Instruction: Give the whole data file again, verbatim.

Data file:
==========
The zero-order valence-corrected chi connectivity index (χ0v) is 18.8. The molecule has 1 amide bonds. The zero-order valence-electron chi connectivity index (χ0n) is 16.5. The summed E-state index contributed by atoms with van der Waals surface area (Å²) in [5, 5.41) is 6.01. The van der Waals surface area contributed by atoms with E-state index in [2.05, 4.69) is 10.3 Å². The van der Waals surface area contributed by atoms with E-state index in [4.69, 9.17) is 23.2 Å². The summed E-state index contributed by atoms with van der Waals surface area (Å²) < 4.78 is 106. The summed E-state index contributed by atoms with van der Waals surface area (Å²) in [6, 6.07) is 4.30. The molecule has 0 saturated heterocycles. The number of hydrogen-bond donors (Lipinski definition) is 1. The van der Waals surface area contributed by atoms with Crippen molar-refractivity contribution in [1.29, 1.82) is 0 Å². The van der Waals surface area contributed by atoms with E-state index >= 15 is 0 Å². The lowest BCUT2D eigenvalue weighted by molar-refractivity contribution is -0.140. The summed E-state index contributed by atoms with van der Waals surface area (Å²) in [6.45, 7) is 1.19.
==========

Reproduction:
The zero-order valence-corrected chi connectivity index (χ0v) is 18.8. The molecule has 1 amide bonds. The zero-order valence-electron chi connectivity index (χ0n) is 16.5. The summed E-state index contributed by atoms with van der Waals surface area (Å²) in [5, 5.41) is 6.01. The van der Waals surface area contributed by atoms with E-state index in [2.05, 4.69) is 10.3 Å². The van der Waals surface area contributed by atoms with E-state index in [4.69, 9.17) is 23.2 Å². The summed E-state index contributed by atoms with van der Waals surface area (Å²) < 4.78 is 106. The summed E-state index contributed by atoms with van der Waals surface area (Å²) in [6, 6.07) is 4.30. The molecule has 0 saturated heterocycles. The number of hydrogen-bond donors (Lipinski definition) is 1. The van der Waals surface area contributed by atoms with Crippen molar-refractivity contribution in [1.29, 1.82) is 0 Å². The van der Waals surface area contributed by atoms with E-state index >= 15 is 0 Å². The lowest BCUT2D eigenvalue weighted by molar-refractivity contribution is -0.140. The summed E-state index contributed by atoms with van der Waals surface area (Å²) in [6.45, 7) is 1.19.